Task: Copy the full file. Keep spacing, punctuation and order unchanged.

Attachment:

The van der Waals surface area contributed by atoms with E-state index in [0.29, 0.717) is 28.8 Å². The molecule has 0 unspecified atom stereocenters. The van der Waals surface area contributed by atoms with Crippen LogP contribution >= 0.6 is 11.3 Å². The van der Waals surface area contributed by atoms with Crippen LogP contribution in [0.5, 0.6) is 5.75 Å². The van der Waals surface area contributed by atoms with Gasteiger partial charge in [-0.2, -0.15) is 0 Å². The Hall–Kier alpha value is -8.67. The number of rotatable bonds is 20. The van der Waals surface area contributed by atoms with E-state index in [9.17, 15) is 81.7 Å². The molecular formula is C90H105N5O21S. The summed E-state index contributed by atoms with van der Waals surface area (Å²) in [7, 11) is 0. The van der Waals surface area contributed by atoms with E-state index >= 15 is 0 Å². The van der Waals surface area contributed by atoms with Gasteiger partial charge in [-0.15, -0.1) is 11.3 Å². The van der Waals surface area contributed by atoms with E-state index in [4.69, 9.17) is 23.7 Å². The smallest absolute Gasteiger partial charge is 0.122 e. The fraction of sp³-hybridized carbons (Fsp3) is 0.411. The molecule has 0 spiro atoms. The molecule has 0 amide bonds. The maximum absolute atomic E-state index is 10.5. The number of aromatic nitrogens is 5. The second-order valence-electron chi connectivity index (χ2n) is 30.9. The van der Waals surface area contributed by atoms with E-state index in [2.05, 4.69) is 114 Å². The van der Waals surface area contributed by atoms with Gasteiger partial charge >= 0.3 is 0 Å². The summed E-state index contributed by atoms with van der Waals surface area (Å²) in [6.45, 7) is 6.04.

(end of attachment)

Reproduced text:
The van der Waals surface area contributed by atoms with E-state index in [0.29, 0.717) is 28.8 Å². The molecule has 0 unspecified atom stereocenters. The van der Waals surface area contributed by atoms with Crippen LogP contribution >= 0.6 is 11.3 Å². The van der Waals surface area contributed by atoms with Crippen LogP contribution in [0.5, 0.6) is 5.75 Å². The van der Waals surface area contributed by atoms with Gasteiger partial charge in [-0.2, -0.15) is 0 Å². The Hall–Kier alpha value is -8.67. The number of rotatable bonds is 20. The van der Waals surface area contributed by atoms with E-state index in [9.17, 15) is 81.7 Å². The molecular formula is C90H105N5O21S. The summed E-state index contributed by atoms with van der Waals surface area (Å²) in [7, 11) is 0. The van der Waals surface area contributed by atoms with E-state index >= 15 is 0 Å². The van der Waals surface area contributed by atoms with Gasteiger partial charge in [-0.15, -0.1) is 11.3 Å². The van der Waals surface area contributed by atoms with E-state index in [4.69, 9.17) is 23.7 Å². The smallest absolute Gasteiger partial charge is 0.122 e. The fraction of sp³-hybridized carbons (Fsp3) is 0.411. The molecule has 0 spiro atoms. The molecule has 0 amide bonds. The maximum absolute atomic E-state index is 10.5. The number of aromatic nitrogens is 5. The second-order valence-electron chi connectivity index (χ2n) is 30.9. The van der Waals surface area contributed by atoms with E-state index in [2.05, 4.69) is 114 Å². The van der Waals surface area contributed by atoms with Gasteiger partial charge >= 0.3 is 0 Å². The summed E-state index contributed by atoms with van der Waals surface area (Å²) in [6.45, 7) is 6.04.